Politics and Government · society

Questions about human nature

This text is taken out of my recent book, “Back to Ourselves”:

People who believe humans are naturally bad will find evidence everywhere, just as someone who believes everyone is good will find as much proof. When the two extremes of a philosophical argument are proven to be true, we can conclude that the reality is somewhere in the middle. What, then, is the solution for our question of human nature? To start, we can conclude that we don’t possess a common nature to the point of generalizing humanity. We all share some traits which are beyond our control, but those traits also exist in other mammals, which makes them a natural behavior of mammals and not humans.

We can also safely assume that the majority of the humans have some common traits that guide them. Humans build their beliefs mainly based on their education, societies, and personal perspective. The use of terms like ‘human nature’ is dangerous and misleading as it fixes a set of beliefs in the individual’s mind that represents a segment of reality. Moreover, this categorization of humanity creates an assumption that impose ignorance on individuals when looking in on themselves, their neighbors, and the world.

Throughout history, we can find acts that stem selfishness and self-interest. The interesting thing about those cases is that they normally refer to a minority of individuals and not society as a whole. Humans are unpredictable and don’t have the capacity to predict the behavior others. A moment of self-reflection will reveal moments and actions in an individual’s life that surprise them, and moments in which their closest friends’ actions surprise them. This doesn’t mean that we don’t possess general guidelines in our lives. It just means that sometimes, we act based on different values. In the end, life is very dynamic and constantly changing.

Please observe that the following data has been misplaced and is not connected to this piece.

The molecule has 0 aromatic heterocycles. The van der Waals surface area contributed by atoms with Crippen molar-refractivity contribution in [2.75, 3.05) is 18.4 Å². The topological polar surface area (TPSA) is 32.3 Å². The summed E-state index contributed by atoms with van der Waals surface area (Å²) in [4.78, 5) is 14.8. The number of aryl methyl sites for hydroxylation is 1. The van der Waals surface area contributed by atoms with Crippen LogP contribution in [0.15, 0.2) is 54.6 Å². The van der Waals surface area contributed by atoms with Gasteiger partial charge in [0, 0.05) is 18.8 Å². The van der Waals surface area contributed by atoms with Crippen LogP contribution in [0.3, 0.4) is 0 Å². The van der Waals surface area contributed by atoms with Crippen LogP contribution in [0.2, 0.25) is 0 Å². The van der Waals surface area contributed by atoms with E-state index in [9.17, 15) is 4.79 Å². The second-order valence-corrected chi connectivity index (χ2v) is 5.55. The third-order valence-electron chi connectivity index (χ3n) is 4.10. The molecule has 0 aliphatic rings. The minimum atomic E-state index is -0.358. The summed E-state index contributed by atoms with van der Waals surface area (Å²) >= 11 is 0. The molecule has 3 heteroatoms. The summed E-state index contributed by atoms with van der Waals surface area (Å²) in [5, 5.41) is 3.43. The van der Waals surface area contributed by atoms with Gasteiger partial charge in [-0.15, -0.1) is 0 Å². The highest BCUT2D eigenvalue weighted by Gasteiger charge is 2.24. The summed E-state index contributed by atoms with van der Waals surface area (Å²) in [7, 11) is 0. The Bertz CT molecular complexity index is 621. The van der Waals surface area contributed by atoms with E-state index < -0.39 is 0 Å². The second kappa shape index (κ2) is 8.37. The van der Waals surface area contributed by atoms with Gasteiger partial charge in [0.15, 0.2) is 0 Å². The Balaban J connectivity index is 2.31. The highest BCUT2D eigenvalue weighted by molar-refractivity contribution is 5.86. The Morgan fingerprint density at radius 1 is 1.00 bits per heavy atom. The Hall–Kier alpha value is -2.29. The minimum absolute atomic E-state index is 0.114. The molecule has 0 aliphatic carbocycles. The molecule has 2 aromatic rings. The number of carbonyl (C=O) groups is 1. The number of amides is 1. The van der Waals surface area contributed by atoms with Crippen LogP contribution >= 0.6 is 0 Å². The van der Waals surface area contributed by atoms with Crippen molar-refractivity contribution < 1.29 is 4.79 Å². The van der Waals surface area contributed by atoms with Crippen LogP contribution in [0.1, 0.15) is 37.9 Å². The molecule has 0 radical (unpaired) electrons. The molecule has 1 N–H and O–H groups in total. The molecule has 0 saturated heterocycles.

There will always be a minority who act against the “common good.” These people hold a different set of beliefs, and should be always considered as such. As we are entering a new “global era,” it’s important to understand that we are as similar as we are different. As we’ll see in this chapter, the unification of humanity under one sets of values isn’t required for the creation a better world. Instead, we must accept humans regardless of their differences and similarities, their belief in the majority of humans create a better future, and their willingness to oppress and ignore the minorities that try to separate us with violence and fear.

We’re all part of this planet, and we’re all sometimes good and sometimes bad. The majority of people on this planet prefer to live peacefully in their homes and raise families while belonging to a constructive society, knowing they’re part of something bigger than themselves. We are all indeed part of something bigger than ourselves; it is called humanity. For better or worse, this is what we have. We can choose to actively be part of it or ignore it, living in our small isolated islands that we call our life. Doing so won’t change the fact that we’re all in it together, and only together will we manage to create a better future for ourselves, our kids, and our planet.

 

Share you thought with me in the comment section and express your opinion. Awareness and open conversation are the key for the creation of a better future.

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